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Parental Involvement

General Statistics

  • Crashes are preventable. Teens who say their parents set rules and pay attention to their activities in a helpful, supportive way are half as likely to crash.1
  • Parents need to provide teens with at least 50 hours of supervised practice under a wide variety of conditions before letting their teen drive on their own.2
  • A teen with easy access to the keys is more than twice as likely to crash as one who shares a car.3
  • Parenting style matters, according to teens, and it may save lives by lowering crash risk. 1  
  • Teen drivers with involved parents are twice as likely to wear seat belts.1
  • The majority of teens (87 percent) report having a parent involved in the learning-to-drive process, with 4 in 10 only being taught by their parents.   
  • Teens living in rural areas were more likely than those living in suburban or central city locations to have only their parents as driving teachers.4
  • Teens who say their parents set rules and monitor their driving in a helpful, supportive way (known as authoritative parenting style) are more likely than teens with less involved parents to have been taught to drive by both parents and to have been taught by a driver education instructor. This finding suggests familes with an authoritative parenting style may be more likely to control the quality of their teens' supervised driving.4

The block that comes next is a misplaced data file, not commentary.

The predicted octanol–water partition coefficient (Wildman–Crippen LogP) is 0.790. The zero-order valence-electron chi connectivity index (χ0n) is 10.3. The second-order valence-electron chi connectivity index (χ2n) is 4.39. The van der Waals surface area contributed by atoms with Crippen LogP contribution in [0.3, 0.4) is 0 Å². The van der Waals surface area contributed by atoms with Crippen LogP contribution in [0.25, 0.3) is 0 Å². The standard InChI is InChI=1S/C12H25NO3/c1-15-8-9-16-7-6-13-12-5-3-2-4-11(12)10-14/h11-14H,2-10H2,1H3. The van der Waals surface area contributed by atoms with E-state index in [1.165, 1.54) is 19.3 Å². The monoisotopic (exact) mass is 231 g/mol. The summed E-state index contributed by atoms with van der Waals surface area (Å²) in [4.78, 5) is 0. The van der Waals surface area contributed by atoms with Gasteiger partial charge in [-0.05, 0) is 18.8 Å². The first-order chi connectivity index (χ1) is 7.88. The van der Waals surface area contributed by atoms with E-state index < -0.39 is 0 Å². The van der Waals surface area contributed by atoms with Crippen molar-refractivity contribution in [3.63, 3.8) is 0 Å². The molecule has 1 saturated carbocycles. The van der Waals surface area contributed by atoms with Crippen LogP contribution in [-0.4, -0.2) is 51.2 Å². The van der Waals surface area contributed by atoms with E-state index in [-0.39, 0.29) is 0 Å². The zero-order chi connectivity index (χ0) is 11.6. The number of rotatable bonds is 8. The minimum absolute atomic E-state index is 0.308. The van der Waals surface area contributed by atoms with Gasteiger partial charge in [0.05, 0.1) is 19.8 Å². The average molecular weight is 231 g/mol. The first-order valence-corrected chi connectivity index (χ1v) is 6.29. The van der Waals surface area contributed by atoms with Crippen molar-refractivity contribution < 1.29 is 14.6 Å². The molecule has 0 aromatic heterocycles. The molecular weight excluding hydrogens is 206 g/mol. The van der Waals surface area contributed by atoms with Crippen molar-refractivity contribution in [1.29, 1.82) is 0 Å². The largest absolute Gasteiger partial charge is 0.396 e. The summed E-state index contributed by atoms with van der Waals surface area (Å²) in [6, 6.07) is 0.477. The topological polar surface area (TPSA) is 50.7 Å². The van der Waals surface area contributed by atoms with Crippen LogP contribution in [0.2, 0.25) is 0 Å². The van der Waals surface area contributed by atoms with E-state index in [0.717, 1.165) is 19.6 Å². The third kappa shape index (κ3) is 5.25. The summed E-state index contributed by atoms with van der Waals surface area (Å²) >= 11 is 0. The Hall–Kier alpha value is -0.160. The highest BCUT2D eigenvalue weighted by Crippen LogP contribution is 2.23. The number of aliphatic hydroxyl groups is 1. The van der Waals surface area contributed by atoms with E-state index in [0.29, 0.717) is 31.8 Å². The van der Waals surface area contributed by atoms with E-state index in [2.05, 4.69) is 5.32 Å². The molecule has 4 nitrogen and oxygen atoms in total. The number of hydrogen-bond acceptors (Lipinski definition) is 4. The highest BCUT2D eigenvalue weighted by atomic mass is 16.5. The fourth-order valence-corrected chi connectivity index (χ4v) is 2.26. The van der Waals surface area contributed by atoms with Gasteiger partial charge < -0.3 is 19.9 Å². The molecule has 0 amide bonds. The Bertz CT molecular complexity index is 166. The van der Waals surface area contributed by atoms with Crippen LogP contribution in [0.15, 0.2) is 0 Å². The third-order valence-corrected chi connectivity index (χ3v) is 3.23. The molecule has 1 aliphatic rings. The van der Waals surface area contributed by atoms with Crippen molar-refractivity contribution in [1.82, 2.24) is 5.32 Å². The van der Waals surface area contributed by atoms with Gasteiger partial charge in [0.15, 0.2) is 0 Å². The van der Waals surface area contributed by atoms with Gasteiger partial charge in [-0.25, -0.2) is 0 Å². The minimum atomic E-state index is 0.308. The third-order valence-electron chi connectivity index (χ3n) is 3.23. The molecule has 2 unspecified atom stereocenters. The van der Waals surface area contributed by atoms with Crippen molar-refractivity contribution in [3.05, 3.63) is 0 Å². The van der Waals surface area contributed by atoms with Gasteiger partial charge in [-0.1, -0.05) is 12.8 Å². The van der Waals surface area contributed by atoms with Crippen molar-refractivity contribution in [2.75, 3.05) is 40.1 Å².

• Teen drivers who view themselves as “thrill-seekers,” perceive their parents as not setting rules or monitoring their whereabouts, and have a weak perception of driving risks are more likely to drive with multiple passengers than those teens who do not as strongly share these characteristics. 5


  1. Ginsburg KR, et al. Associations Between Parenting Style and Adolescent Driving Safety-related Behaviors and Attitudes. Pediatrics. October 2009.
  2. National Highway Traffic Safety Administration (NHTSA). Research Agenda for an Improved Novice Driver Education Program: Report to Congress. Washington, DC. US Department of Transportation publication HS 808-161. 1994.
  3. García-España F, et al. Primary Versus Shared Access to Vehicles and Its Association With Risky Teen Driving Behavior and Crashes: A National Perspective. Pediatrics. October 2009.
  4. Ginsburg KR, et al. Parents Teaching Teens to Drive: The Adolescent Perspective. Research Brief published by The Children's Hospital of Philadelphia and State Farm Insurance Companies online at September 27, 2011.
  5. Mirman JH, Albert D, Jacobsohn LS, and Winston FK. Factors Associated with Adolescents' Propensity to Drive with Multiple Passengers and to Engage in Risky Driving Behaviors. Journal of Adolescent Health. January 24, 2012 (online).
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